TAMPA, Fla. (WFLA) – They are different people with different experiences and different stories.
But each shares a common thread.
“These are men and women who history looks graciously upon as some of our bravest, our most selfless, our most resilient Americans to ever live,” said Chief Master Sergeant of the U.S. Air Force Kaleth O. Wright.
World War II brought them together. And the 75th anniversary of D-Day brought them back to that somber and important day when allied forces invaded northern France by beach landings on Normandy. It began the liberation of German-occupied France.
Bob Rans, 98, served in the U.S. Army Air Corps.
“The whole experience turned out to be a wonderful experience,” he said.
Rans was aboard a B-24 Liberator airplane that was shot down during the war before he could finish his mission.
He said he was taken prisoner by the Nazis and held by the Romanians.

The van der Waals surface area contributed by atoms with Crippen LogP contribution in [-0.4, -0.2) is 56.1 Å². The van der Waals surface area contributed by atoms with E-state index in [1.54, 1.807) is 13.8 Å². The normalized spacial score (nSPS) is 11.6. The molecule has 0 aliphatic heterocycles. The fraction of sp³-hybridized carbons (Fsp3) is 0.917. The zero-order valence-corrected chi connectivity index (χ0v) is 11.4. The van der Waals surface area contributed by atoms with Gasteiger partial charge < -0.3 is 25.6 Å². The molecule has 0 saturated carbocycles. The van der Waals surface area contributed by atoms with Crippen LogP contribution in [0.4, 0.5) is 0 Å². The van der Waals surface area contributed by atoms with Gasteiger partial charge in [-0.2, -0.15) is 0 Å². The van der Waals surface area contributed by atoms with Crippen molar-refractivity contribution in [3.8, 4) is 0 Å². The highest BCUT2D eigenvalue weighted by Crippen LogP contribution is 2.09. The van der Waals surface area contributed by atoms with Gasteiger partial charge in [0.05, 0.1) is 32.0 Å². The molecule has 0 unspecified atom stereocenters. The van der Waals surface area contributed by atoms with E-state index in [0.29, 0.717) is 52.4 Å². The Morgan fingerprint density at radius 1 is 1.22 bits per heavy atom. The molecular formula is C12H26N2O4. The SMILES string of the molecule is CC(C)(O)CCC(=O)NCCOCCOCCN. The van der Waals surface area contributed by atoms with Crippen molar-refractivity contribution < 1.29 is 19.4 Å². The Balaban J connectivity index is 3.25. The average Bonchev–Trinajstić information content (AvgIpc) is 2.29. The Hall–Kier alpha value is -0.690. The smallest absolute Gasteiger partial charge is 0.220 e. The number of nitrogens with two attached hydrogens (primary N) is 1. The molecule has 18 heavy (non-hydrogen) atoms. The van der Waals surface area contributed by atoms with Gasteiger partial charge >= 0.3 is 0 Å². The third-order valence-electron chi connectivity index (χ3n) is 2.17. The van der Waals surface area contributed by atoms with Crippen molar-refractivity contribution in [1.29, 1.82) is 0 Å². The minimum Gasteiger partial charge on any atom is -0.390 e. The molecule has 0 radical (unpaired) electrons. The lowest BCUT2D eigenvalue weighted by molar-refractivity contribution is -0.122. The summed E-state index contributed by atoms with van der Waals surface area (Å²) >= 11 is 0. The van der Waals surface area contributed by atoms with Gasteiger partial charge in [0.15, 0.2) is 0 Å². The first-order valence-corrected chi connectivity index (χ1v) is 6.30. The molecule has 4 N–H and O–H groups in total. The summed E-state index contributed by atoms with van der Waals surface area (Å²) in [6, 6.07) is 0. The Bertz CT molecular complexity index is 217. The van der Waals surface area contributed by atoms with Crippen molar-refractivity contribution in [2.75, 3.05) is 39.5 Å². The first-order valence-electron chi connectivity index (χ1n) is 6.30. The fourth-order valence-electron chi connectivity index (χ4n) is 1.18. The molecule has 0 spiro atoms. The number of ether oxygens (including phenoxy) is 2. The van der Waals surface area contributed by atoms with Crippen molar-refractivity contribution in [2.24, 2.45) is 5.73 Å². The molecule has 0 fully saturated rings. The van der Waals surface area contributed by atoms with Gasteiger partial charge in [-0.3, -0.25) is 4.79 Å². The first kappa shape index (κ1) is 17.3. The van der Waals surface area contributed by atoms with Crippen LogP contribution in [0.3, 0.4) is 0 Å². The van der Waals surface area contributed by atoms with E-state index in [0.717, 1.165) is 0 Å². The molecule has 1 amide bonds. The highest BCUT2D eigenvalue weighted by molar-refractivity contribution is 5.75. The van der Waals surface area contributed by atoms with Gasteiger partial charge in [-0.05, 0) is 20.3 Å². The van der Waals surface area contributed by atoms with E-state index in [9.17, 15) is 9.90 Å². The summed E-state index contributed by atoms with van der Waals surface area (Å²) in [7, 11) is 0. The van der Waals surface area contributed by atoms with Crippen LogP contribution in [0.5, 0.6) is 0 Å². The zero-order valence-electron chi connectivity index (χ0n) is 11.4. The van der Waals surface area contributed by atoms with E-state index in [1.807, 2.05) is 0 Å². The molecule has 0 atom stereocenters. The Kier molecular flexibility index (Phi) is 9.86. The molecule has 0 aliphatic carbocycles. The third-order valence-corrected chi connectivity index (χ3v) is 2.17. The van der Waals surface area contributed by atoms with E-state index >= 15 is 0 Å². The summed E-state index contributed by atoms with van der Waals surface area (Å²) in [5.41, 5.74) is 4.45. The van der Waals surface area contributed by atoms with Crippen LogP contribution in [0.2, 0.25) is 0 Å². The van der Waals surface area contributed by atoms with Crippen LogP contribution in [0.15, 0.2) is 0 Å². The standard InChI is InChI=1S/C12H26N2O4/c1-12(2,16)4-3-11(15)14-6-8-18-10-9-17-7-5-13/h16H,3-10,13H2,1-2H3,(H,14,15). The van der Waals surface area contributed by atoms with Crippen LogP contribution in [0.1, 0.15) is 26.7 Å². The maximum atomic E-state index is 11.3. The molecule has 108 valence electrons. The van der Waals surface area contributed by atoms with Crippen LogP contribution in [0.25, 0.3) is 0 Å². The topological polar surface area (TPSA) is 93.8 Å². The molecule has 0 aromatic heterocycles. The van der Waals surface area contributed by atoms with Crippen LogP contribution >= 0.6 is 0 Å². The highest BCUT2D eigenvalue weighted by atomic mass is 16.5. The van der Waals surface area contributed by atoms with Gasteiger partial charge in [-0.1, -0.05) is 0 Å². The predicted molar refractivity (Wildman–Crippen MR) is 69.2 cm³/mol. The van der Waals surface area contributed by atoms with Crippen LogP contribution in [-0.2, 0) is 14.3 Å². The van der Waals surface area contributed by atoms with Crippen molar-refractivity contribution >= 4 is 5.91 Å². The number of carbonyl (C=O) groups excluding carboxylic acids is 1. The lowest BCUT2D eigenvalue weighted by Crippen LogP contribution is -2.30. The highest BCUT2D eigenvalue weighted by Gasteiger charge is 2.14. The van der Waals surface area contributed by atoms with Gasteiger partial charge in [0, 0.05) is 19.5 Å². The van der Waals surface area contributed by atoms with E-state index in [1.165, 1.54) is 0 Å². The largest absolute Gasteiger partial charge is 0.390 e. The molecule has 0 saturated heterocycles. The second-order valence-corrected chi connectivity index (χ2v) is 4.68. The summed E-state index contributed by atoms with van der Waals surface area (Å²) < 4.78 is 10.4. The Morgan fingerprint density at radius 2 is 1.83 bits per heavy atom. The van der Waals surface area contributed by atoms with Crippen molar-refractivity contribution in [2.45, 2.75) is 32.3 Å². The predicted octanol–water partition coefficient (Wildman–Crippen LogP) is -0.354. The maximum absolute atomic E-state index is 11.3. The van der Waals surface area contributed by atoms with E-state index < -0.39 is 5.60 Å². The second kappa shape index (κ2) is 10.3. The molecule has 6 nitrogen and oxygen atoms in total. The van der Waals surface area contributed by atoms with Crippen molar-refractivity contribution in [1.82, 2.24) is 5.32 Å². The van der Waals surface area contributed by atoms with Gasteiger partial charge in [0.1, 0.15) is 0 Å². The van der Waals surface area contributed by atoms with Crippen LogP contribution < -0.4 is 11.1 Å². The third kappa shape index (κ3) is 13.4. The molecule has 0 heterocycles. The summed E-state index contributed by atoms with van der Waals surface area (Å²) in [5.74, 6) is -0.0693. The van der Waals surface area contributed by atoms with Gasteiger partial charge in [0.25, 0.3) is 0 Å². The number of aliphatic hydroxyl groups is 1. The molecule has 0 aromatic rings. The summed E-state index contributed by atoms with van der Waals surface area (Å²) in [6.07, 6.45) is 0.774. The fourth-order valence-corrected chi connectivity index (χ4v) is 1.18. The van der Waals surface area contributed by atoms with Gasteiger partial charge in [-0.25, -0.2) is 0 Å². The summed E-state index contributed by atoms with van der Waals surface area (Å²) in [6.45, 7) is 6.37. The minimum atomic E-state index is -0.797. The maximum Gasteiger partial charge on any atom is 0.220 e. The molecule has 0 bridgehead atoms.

When asked what he remembers most about D-Day, Rans shifted the focus from himself to others in the room.
“Whatever I did, no matter how stupidly little it is, I look at you and say ‘wow, that’s worth it,'” he said Thursday. “Whatever I did, no matter how little, no matter how stupidly little, it still was worth it to see you wonderful people.”
Gerald Berry of Largo was just 22 when he co-piloted a plane that brought paratroopers to France. He remembers a specific thing about D-Day.
“It was a busy day!” he said.
At the time, he had no idea that he would relive that day three quarters-of-a-centruy later in front of servicemen and women at MacDill Air Force Base.
“We had never been in that. We didn’t have any idea what was going to happen. We had 30 caliber machine guns. That was all,” he said.
He made it home to retell his experiences and join in on the pomp and circumstance so many years later.
“We did what we were supposed to do. It’s a duty to this country when you’re in the service. You do what they tell you to do. And we did,” Berry said.